cheating mafia noun [U]
UK /ˈtʃiːt.ɪŋ.ˈmæf.i.ə/ US /ˈtʃiːt.ɪŋ.ˈmɑː.fi.ə/
a system in which students can pay to receive help to pass their exams in order to increase their chances of securing a place at a good university
Students need top marks — sometimes over 99 percent — to get into the country’s highly oversubscribed universities and so examiners are bribed, answer sheets leaked and exam rooms infiltrated. No more, said Neena Srivastava, secretary of the Uttar Pradesh board of education, who described the cheating mafia as part of organized crime. “We are fighting against this evil. We have to cleanse the state of this menace.”
[Washington Post, 9 February 2018]
micro-credential noun [C]
UK /ˈmaɪ.krəʊ.krɪˌden.ʃᵊl/ US /ˈmaɪ.kroʊ.krɪˌden.ʃᵊl/
a qualification obtained after a short course of study in a very specific area, usually provided through online learning materials, that equips the student with the skills needed for a particular job
At their core, micro-credentials are proof that a skill or level of mastery has been earned by the recipient. Think of micro-credentials as mini-certifications in a specific area of study or professional development, like leading a team or applying computer coding skills to complete a project.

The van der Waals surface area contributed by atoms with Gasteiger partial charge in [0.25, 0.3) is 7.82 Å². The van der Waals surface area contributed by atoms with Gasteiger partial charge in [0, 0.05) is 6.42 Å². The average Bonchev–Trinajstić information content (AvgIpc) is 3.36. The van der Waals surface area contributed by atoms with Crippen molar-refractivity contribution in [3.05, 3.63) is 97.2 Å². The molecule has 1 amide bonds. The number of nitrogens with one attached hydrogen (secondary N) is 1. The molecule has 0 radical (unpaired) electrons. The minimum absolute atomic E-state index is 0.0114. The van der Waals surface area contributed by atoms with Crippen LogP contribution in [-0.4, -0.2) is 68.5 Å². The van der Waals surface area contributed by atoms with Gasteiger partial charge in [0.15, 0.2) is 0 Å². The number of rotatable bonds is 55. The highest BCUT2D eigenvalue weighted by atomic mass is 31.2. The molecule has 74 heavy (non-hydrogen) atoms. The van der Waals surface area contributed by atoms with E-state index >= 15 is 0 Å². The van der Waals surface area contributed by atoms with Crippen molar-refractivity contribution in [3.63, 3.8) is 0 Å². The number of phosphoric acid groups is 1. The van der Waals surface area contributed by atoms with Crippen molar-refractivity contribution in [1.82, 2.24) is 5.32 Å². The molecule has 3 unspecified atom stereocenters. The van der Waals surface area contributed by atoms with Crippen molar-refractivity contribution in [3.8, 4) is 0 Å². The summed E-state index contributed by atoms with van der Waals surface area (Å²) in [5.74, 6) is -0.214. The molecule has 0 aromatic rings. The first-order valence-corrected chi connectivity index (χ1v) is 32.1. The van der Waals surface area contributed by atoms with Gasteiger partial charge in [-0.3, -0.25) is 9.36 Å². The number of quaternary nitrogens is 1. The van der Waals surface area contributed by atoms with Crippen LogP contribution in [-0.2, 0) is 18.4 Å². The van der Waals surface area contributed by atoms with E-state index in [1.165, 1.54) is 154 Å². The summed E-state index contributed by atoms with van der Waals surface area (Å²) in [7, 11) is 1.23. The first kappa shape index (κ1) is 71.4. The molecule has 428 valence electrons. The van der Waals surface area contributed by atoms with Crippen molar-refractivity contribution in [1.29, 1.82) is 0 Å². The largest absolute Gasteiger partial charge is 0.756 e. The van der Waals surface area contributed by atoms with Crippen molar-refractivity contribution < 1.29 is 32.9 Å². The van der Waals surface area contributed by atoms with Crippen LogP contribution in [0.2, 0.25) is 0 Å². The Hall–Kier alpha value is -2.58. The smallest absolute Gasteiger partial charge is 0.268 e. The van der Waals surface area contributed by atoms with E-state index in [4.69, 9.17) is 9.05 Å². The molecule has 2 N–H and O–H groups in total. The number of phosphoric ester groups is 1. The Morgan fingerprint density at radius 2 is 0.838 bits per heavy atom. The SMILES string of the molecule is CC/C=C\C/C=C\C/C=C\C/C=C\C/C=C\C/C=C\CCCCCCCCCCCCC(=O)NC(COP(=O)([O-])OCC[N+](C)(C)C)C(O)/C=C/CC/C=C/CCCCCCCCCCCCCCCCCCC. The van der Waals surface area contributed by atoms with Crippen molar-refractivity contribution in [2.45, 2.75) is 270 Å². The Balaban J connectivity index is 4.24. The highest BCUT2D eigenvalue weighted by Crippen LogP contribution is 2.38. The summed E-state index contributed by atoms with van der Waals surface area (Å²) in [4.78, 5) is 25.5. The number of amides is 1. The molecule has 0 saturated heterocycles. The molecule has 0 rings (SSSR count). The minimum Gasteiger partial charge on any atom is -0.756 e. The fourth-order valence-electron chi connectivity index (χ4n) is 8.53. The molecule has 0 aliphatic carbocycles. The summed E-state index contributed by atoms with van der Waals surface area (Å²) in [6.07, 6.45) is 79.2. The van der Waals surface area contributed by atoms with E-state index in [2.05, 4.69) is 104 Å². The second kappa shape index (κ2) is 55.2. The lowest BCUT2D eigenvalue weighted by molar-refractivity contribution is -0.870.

[blog.portfolium.com, 27 June 2017]
grade grubbing (ALSO grade-grubbing) noun [U]
the activity of trying to persuade a teacher or professor to award a higher grade for a piece of work
In the short run, the easy thing to do is capitulate and appease, but in the long run you’re inviting more headaches because the kids are more likely to continue acting up because they know there will be no meaningful consequences. Or consider … the grade-grubbing student. If you give in, you invite future grade-grubbing and limit the student’s opportunity to grow as a person.
[www.forbes.com, 7 July 2017]